PARIS (Reuters) - France will need plentiful rain this winter to revive groundwater levels hit by a spring drought and a dry start to the autumn, the French geological research office (BGRM) said.
Rain this summer had helped reduce stress on water tables but warm, dry conditions in September and October meant the share of water tables below normal levels was now in line with that seen after the spring drought, the BRGM said.
The autumn is a period when aquifers -- a wet underground layer of permeable rock from which water can easily be extracted -- usually start to be replenished in France.
The March-May period was the hottest in France since 1900 and the driest in 50 years, prompting restrictions on water use in much of the country and leading to millions of euros in aid to farmers.
Summer rain, particularly in July, alleviated the situation and limited losses in this year’s harvest in the European Union’s top grain producer, but the BRGM said Indian summer conditions since September had reinforced the water deficit.
“To sum up 2011, the summer started very early and visibly the season is lasting a long time,” Ariane Blum, hydrogeologist with the BRGM’s water unit, told Reuters in an interview.
“It has already happened that we see these levels,” she said. “For now I wouldn’t say it’s alarming, but it’s time it rains and that it lasts until March.”
Water has become a major geopolitical issue as a booming world population has put pressure on unevenly distributed reserves.
France has relatively abundant groundwater, supported by a temperate climate. But French weather forecasters project drier conditions this century, with the hotter south most at risk.
France’s farm sector, like in other countries, is locked in a fierce debate with environmental groups over its role in depleting water resources.
Almost 80 percent of water tables in France were showing lower-than-normal levels as of November 1, the BRGM said in a monthly bulletin published on Tuesday, representing a sharp deterioration from the 63 percent recorded on September 1.
Rainfall in October, which was 45 percent below average for the month according to public weather service Meteo France, had contributed to the situation, although heavy rain that has caused flood damage in southeast France, is expected to boost groundwater reserves there, Blum said.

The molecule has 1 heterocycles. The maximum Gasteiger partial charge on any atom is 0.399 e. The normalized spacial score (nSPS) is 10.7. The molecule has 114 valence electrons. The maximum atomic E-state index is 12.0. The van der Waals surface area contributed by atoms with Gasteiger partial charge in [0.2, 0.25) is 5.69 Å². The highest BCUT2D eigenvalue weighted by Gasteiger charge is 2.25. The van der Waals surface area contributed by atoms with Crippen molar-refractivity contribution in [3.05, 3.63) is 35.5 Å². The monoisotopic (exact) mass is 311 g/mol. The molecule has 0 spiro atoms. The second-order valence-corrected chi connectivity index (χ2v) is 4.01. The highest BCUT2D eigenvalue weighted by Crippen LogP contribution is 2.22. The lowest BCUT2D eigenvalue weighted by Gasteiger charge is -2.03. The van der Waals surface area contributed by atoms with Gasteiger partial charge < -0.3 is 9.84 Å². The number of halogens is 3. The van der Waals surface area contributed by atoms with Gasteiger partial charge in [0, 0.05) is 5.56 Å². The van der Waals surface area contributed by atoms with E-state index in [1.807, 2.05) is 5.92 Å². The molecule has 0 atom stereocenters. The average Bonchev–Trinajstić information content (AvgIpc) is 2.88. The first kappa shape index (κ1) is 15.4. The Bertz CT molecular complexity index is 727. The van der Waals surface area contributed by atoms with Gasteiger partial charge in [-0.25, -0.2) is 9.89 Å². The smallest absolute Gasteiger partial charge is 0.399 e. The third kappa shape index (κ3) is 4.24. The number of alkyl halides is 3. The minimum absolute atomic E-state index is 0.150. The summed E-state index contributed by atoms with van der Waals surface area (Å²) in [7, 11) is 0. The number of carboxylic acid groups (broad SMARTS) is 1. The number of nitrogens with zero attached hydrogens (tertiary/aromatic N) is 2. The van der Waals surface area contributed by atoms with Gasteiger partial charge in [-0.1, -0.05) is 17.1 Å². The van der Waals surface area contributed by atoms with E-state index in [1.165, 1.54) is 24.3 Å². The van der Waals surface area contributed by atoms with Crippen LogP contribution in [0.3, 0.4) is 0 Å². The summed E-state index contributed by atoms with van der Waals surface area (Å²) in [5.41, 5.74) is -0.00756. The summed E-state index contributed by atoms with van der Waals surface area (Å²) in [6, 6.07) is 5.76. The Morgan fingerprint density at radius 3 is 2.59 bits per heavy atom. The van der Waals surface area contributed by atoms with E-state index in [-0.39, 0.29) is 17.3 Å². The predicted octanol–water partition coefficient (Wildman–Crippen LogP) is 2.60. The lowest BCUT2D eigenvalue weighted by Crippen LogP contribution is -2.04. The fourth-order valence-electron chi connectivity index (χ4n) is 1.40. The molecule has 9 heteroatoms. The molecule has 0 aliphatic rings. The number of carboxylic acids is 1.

The situation was most acute in the Paris Basin around the French capital and the Aquitaine Basin in the southwest after repeated winters of below-normal rain since 2003, she said.
It was not yet clear if this decline in rainfall was linked to climate change but the fact Meteo France’s long-term models suggest a fall of up to a third in rainfall together with hotter summers in the coming decades meant there was a risk of increased water stress during peak summer use, she said.
“At the moment the overall situation is more or less okay, but if we don’t do anything and continue with the same uses and pumping, at some stage, there will be less rain and in 10 or 20 years we’ll be in a critical situation,” she said.
The priority in protecting French water supply would be limiting use, with major water consumers like agriculture, industry and households all having to contribute, Blum said.
She said there was scope for consuming less crops, such as maize, that require a lot of water in summer, or for reducing leaks in the drinking water system.
Drinking water represents the biggest draw on groundwater reserves in France, with 3.6 billion cubic meters pumped annually compared with about 1.3 billion for industry and 1 billion for agriculture, which derive the bulk of their pumped water from surface sources like rivers.
The flow of most rivers was close to normal as of October 1, according to the most recent update published by the environment ministry.
But Blum said it was not possible to rely on surface water instead of groundwater, with the two interdependent, notably in summer when aquifers maintain minimum river flows.
On the supply side, the BRGM is looking at options for artificially replenishing aquifers, including injecting treated waste water, which is not currently authorized in France.
The Mediterranean coast is one focus because of the potential risk of salination from sea water if pure-water aquifers decline sharply due to tourism, she added.
Editing by Muriel Boselli